Employers, for far too long, have been left to guess how long of an unpaid leave they must grant their employees as a reasonable accommodation for a disability under the Americans with Disabilities Act (ADA). While there had been prior decisions that provided some guidance, it seemed every time there appeared to be some basis to figure out ‘how long was too long,’ a contrary decision would come down due to the vague and speculative nature of these circumstances. In Severson v. Heartland Woodcraft, Inc., 2017 WL 4160849 (7th Cir. Sept. 20, 2017), the Seventh Circuit provided some finality to the issue (hopefully).
The plaintiff had taken 12 weeks of FMLA leave due to severe back pain and, on the last day of his leave, underwent back surgery which required an additional 3 months of leave. The plaintiff asked the defendant to continue his leave but the defendant refused, terminated his employment and invited him to reapply when he was medically cleared to work. The plaintiff sued claiming that the defendant failed to provide him a reasonable accommodation under the ADA.
The Seventh Circuit held that since a qualified individual with a disability is a person who, with or without a reasonable accommodation, can perform the essential functions of the position, that a multi-month leave of absence is not a reasonable accommodation because it does not, by definition, enable the employee to work. An employee who needs long-term medical leave cannot work and thus is not a qualified individual under the ADA. Id at *1. Importantly, the Seventh Circuit stated:
For example, we noted that “[t]ime off may be an apt accommodation for intermittent conditions. Someone with arthritis or lupus may be able to do a given job even if, for brief periods, the inflammation is so painful that the person must stay home.” Byrne, 328 F.3d at 381. Intermittent time off or a short leave of absence—say, a couple of days or even a couple of weeks—may, in appropriate circumstances, be analogous to a part-time or modified work schedule, two of the examples listed in § 12111(9). But a medical leave spanning multiple months does not permit the employee to perform the essential functions of his job. To the contrary, the “[i]nability to work for a multi-month period removes a person from the class protected by the ADA.” Id.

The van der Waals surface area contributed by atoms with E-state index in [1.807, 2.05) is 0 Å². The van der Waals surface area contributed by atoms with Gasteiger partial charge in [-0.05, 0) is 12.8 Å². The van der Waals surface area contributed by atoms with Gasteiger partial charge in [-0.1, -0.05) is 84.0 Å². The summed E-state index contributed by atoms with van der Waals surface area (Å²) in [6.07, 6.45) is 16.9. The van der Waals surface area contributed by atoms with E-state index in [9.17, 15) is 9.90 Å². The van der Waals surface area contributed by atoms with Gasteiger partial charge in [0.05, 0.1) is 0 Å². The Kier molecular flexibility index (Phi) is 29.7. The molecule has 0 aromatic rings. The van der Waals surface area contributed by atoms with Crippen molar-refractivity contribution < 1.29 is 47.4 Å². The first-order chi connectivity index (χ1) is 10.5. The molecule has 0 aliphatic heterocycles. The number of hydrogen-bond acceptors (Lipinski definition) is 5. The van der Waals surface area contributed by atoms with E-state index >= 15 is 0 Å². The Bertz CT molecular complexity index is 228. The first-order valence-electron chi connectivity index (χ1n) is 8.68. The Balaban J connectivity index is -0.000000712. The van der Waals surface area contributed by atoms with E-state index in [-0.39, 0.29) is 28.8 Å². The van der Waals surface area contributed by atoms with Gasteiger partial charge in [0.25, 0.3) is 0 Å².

Id at *3.
This is an extremely important ruling as the Seventh Circuit unequivocally held that an unpaid leave period of even 3 months is not a reasonable accommodation and stated that anything more than “a couple of days or even a couple of weeks” is not a reasonable accommodation. While there is some disagreement amongst dictionaries, “a couple of” is typically used to refer to “two or three” of something. Thus, the Seventh Circuit appears to have held that unpaid leave exceeding 2-3 weeks is not a reasonable accommodation under the ADA. This not only provides employers with some clarity and a bright-line, but the bright-line is shorter than most likely would have predicted or pushed for.
Employers would be well advised to consider granting unpaid leaves of absence that do not exceed 2-3 weeks as a reasonable accommodation but, in light of the Seventh Circuit’s ruling, should feel empowered under the ADA to deny requests for longer periods of unpaid leave.
Of course, an employer will still have to consider whether its state’s respective disability laws may require longer leaves of unpaid absence to avoid violations of those laws. In Wisconsin, there is at least an argument to be made that state law should be interpreted similarly in defining that an unpaid leave of absence exceeding 2-3 weeks is not a reasonable accommodation. After all, the Labor and Industry Review Commission (LIRC) has in the past at least partially relied on the Seventh Circuit’s interpretation of defining ‘how long is too long’ in the accommodation context. See Schultz v. V&H Trucks, Inc., ERD Case No. CR201102234 (LIRC 4/30/15). However, at least initially, the LIRC might be reluctant to draw the bright-line at 2-3 weeks.
If you have any questions about this article, please contact an attorney at Mallery & Zimmerman.